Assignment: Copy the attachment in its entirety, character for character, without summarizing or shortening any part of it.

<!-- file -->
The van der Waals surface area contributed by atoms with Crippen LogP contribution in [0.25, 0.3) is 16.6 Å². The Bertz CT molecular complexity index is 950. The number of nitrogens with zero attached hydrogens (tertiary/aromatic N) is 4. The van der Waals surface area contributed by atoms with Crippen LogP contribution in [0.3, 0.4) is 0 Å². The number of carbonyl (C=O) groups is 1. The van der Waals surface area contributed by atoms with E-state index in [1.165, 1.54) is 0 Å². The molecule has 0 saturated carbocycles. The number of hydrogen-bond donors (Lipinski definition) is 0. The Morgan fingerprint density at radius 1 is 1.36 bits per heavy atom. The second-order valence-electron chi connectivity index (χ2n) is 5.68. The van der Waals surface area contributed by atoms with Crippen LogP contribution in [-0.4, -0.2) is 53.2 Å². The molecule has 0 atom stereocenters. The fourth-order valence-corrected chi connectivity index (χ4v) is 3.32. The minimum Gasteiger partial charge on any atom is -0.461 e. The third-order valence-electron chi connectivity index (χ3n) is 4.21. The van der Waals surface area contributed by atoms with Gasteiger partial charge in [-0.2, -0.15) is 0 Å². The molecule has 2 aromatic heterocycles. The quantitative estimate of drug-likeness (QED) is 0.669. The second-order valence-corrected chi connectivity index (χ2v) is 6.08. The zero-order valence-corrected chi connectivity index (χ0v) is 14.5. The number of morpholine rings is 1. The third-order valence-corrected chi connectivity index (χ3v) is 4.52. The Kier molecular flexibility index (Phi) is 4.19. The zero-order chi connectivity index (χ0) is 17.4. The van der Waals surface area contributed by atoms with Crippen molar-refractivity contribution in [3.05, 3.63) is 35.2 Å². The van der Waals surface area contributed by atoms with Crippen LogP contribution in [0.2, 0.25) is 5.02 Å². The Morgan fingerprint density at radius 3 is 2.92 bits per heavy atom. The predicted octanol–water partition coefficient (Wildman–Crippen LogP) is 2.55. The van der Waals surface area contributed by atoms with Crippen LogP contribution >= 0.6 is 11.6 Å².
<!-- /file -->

The van der Waals surface area contributed by atoms with Crippen LogP contribution in [0.25, 0.3) is 16.6 Å². The Bertz CT molecular complexity index is 950. The number of nitrogens with zero attached hydrogens (tertiary/aromatic N) is 4. The van der Waals surface area contributed by atoms with Crippen LogP contribution in [0.3, 0.4) is 0 Å². The number of carbonyl (C=O) groups is 1. The van der Waals surface area contributed by atoms with E-state index in [1.165, 1.54) is 0 Å². The molecule has 0 saturated carbocycles. The number of hydrogen-bond donors (Lipinski definition) is 0. The Morgan fingerprint density at radius 1 is 1.36 bits per heavy atom. The second-order valence-electron chi connectivity index (χ2n) is 5.68. The van der Waals surface area contributed by atoms with Crippen LogP contribution in [-0.4, -0.2) is 53.2 Å². The molecule has 0 atom stereocenters. The fourth-order valence-corrected chi connectivity index (χ4v) is 3.32. The minimum Gasteiger partial charge on any atom is -0.461 e. The third-order valence-electron chi connectivity index (χ3n) is 4.21. The van der Waals surface area contributed by atoms with Gasteiger partial charge in [-0.2, -0.15) is 0 Å². The molecule has 2 aromatic heterocycles. The quantitative estimate of drug-likeness (QED) is 0.669. The second-order valence-corrected chi connectivity index (χ2v) is 6.08. The zero-order valence-corrected chi connectivity index (χ0v) is 14.5. The number of morpholine rings is 1. The third-order valence-corrected chi connectivity index (χ3v) is 4.52. The Kier molecular flexibility index (Phi) is 4.19. The zero-order chi connectivity index (χ0) is 17.4. The van der Waals surface area contributed by atoms with Crippen molar-refractivity contribution in [3.05, 3.63) is 35.2 Å². The van der Waals surface area contributed by atoms with Crippen LogP contribution in [0.2, 0.25) is 5.02 Å². The Morgan fingerprint density at radius 3 is 2.92 bits per heavy atom. The predicted octanol–water partition coefficient (Wildman–Crippen LogP) is 2.55. The van der Waals surface area contributed by atoms with Crippen LogP contribution >= 0.6 is 11.6 Å².